Kenneth Wells is a psychiatrist at the University of California, Los Angeles, School of Public Health, and a senior scientist at RAND. Before participating in a UCLA / Zócalo panel discussion about the problem of homelessness in cities, he talked in the Zócalo Green Room about playing pool as a kid, thinking about a grant proposal during an organ performance, and meeting his wife while working on a cadaver in medical school.
What’s your favorite holiday?
New Year’s Eve.
What was the last meal you ordered?
You grew up in a musical Baptist family. What about gospel music moves you?
I was the one in the family moved more by classical music than gospel music. It was the passion—the marriage of idea, text, and music.
Do you find writing music helps you as a psychiatrist, or vice versa?
The operas I write are about the kind of issues I work on as a psychiatrist. The opera I’m putting on this year is about schizophrenia.
If you had to live outside of Los Angeles, where would you go?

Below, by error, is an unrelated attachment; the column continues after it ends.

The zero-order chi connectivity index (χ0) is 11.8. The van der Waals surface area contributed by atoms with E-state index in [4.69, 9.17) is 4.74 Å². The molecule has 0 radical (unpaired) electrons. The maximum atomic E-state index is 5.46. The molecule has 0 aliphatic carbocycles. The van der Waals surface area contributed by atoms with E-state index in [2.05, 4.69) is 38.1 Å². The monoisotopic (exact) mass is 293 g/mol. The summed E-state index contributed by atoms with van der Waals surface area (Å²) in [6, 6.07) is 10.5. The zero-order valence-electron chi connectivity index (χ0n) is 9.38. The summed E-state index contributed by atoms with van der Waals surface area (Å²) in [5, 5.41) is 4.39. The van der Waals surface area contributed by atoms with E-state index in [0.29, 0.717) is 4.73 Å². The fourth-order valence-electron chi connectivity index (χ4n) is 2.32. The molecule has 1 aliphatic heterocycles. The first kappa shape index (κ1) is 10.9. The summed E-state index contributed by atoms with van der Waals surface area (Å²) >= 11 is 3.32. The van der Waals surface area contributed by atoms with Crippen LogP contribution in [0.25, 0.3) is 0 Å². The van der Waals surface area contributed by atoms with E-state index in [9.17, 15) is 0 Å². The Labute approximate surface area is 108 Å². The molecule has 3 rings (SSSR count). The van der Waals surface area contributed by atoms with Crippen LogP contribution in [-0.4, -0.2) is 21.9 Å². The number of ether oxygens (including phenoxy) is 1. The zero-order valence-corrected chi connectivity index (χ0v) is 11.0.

San Francisco. My wife is in love with SF.
Do you watch any trashy television?
My wife and I are watching The Good Wife. That’s sort of in between.
Is it true you met your wife while you were both working on a cadaver in medical school?
We were in anatomy. It was a required first-year class. She was talking about a book I didn’t like and she loved, so we got in a heated disagreement.
If you could take up a new sport tomorrow, which would you choose?
I actually might want to return to a sport of my youth, which was pool. My dad used to have a pool table.
Where in Los Angeles would you take someone who has never been to the city?
Most people want to go to beach. I like the Malibu beaches.
When’s the last time you got nervous before going on a stage?
Sunday. I was substitute organist at my church. I was only somewhat nervous at first, but then I suddenly started thinking about a grant I’m preparing to submit.